Movers and Shakers: Women Making Waves in Spirits, Beer, and Wine
With International Women’s Day (Friday, March 8th 2019) just around the corner, what better book to read than Movers and Shakers. Written by Hope Ewing, it tells the stories of some of the most influential women working in wine, beer, and spirits. Ewing interviews important female bartenders, bar owners, and writers. The women profiled work in diverse sectors of the alcohol industry, from rum, whiskey, and gin to tequila, pisco, and mezcal. There will be something of interest for everyone here, no matter how deep your booze knowledge or experience. The women’s stories are as diverse as their industry sectors, and they reveal a lot about negotiating the liquor industry.
The chapter on beer highlights International Women’s Day and Pink Boots, when women brewers get together to brew a special batch. Ewing profiles Teri Fahrendorf, founder of the Pink Boots Society, who travelled across the United States to track down the few female professional brewers.
The BC branch of Pink Boots was founded by What’s Brewing’s very own Lundy Dale, who interviews women in the BC beer industry for every issue [Ed note: stay tuned! Those stories are coming to our website starting tomorrow]. And watch out for the Pink Boots brew, which will be hitting a few very lucky stores’ shelves in the coming weeks. Last year’s Hazy IPA sold out very quickly. See their Facebook page for more.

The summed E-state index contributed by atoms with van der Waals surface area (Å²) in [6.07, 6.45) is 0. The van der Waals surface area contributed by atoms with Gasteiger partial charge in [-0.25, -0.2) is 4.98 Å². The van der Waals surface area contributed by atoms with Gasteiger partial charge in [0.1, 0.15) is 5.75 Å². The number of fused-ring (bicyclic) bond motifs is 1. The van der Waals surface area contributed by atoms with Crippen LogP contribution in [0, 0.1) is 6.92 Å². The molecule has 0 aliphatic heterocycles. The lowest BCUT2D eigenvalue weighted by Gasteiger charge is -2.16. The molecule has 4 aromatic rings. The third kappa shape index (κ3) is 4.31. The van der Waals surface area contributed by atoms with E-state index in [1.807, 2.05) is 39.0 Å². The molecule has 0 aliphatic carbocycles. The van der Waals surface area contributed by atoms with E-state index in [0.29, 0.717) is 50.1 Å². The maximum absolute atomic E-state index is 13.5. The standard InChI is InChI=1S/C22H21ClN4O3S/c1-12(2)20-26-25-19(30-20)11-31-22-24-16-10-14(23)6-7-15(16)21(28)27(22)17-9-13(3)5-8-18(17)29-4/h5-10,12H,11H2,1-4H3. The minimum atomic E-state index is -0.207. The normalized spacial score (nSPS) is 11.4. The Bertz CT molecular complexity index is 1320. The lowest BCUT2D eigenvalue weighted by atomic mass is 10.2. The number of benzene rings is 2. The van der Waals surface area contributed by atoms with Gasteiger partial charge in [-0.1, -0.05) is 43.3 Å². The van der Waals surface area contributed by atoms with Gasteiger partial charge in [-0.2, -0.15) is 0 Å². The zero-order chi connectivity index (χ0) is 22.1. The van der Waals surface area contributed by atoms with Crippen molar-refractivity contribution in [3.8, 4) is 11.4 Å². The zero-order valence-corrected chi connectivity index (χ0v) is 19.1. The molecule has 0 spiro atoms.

The second story told in the beer chapter is just as impressive. The story of Black Star Line Brewing and its owner, L.A., may well be the reason people still read this book ten or fifteen years from now. If you read this book and don’t feel compelled to support L.A.’s brewery, you might not be human. The struggles of a queer black woman opening a brewery in North Carolina puts other folks’ struggles in the liquor industry into sharp perspective.
Ewing is a very approachable writer 99% of the time, but her Los Angeles cocktail writer past shows in sentences like “It makes good copy” and the three uses of “influencer” (three times too many for some). I’m also not keen on the book design, with its unnecessary full page quotes and unappetizing bright pink cocktail on the cover.
It would be irresponsible to write about women in any industry, including alcohol, without discussing injustices, exploitation, and inequality. These are part of many of these stories, but not the whole story. This book is a book of celebration, of hard work, of determination and, as Ewing points out repeatedly, of passion for the work and the incredible alcohol that inspired it. Ewing writes that passion is the great equalizer. If you’ve ever had a good chat with a female beer nerd, you will understand.
Every industry will have to examine how it treats women and the injustices it has allowed to occur. The alcohol industry is no exception, as recent allegations about Norman Hardie and the LCBO shows. Society is changing. Some men think that treating women better will somehow ruin everything, including beer. It won’t; it will probably make your beer better. Listening when women speak and hearing about the injustices they have experienced is a good and necessary thing. We have to be aware of what we’ve done wrong to have any hope of making any real change for the better. What’s better for women in the industry is better for everyone in the industry, and for everyone the industry serves.
There is no rational argument—politically, economically, ethically, or socially—for excluding women from positions of power and influence. If we want better beer in our glasses, we need to actively, meaningfully promote women in the making, selling, and judging of beer. It can only make BC beer better.
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